Any time you have a situation where animals congregate you are bettering the chances that any disease present will be able to spread. I must admit to some hypocrisy here, since I occasionally feed sunflower seed to the birds, especially in the winter months. However, I am as equally concerned about the decrease in songbird populations as I am about the increase in deer populations so I make my choices based on this information.
Wanting to share our surroundings with nature is a basic desire for most of us, but sometimes there are consequences we may not be aware of.


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RE: Attracting deer to the yard

If you want to attract deer just plant roses. They ate EVERY rose that tried to bloom in my garden! I desire to eradicate them and you want to attract them! I know! I will just send all of mine to you!!

Betty


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What to plant to attract deer

I own some woods that follows a creek line and i would like to put a food plot in the woods to attract deer i was wondering if i should plant it near the creek and also i was wondering what i should plant to attract deer.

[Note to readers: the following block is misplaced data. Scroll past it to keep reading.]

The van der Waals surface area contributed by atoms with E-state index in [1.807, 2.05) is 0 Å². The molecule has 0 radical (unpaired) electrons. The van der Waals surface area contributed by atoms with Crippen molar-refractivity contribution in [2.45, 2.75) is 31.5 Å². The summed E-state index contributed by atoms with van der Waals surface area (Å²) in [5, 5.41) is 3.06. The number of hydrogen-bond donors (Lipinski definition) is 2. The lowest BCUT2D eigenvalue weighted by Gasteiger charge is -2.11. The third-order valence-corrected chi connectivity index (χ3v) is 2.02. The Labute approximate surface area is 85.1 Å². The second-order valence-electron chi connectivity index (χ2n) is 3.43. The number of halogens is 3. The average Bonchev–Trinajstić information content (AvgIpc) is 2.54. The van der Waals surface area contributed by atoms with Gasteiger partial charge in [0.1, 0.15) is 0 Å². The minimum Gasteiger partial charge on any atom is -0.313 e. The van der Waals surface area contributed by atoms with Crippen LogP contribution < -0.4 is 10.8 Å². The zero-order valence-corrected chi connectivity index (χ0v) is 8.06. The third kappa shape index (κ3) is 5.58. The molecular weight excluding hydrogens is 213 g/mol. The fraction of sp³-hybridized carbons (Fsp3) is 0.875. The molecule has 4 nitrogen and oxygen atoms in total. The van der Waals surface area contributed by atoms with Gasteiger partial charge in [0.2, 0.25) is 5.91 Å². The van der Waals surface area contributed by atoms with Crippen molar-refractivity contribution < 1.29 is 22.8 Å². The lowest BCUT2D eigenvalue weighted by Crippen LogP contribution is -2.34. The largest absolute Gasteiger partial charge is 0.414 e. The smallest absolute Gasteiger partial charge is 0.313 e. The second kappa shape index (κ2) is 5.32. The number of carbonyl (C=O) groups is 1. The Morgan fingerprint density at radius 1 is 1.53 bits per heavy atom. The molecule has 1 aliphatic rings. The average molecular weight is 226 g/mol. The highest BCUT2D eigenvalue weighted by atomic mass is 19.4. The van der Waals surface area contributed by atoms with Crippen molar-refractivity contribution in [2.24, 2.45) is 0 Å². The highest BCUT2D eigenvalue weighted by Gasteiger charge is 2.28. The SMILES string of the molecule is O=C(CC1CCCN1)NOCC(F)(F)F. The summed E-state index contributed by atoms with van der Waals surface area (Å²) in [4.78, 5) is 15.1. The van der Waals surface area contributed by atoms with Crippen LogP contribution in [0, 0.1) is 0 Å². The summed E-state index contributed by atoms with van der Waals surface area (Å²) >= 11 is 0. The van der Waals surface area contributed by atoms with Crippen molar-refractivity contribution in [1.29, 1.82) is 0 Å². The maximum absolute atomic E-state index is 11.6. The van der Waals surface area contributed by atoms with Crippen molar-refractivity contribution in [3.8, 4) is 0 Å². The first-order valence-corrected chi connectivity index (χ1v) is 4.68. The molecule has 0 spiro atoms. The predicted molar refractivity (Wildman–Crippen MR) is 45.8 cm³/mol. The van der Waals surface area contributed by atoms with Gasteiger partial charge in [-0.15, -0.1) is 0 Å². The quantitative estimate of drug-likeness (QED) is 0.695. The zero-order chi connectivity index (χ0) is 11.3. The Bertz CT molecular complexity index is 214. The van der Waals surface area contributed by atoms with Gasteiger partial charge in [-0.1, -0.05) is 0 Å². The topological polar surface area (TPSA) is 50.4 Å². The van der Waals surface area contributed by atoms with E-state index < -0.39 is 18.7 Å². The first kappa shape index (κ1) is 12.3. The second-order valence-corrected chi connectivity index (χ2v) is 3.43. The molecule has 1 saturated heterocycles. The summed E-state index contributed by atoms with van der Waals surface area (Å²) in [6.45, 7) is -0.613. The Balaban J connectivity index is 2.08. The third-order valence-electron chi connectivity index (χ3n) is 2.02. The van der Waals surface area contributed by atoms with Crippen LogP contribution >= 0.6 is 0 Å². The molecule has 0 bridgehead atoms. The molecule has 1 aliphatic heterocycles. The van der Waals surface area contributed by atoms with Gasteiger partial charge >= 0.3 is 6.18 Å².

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RE: Attracting deer to the yard

As odd as it sounds last year our conservation department magazine suggested turnips.

Have not tried this yet.


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RE: Attracting deer to the yard

Plant Clover any type, they love it!! You can buy seed and just direct sow !!


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RE: Attracting deer to the yard

I was searching the internet to find out what types of food deer like to eat, as there are a few deer in my neighborhood I see from time to time and I wanted to attract them. I came across this post and as I was reading through all of the different reasons why NOT to feed deer, I kid you not, a tick crawled across my computer screen. I don't know if it came off me or my dog who is sitting right next to me on the couch. That's reason enough for me to NOT want to attract them anymore! Yikes!


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RE: Attracting deer to the yard

well if you live close to a city pls dont feed them but if you live where I do in the country thay come up and eat my okra every year down to a stub in the grown lol and thay love greens to all kindas lol i had to put up flashers in garden to keep them out but i live 25 miles from the nearest store but i love to watch them too just my input for the year god bless and gl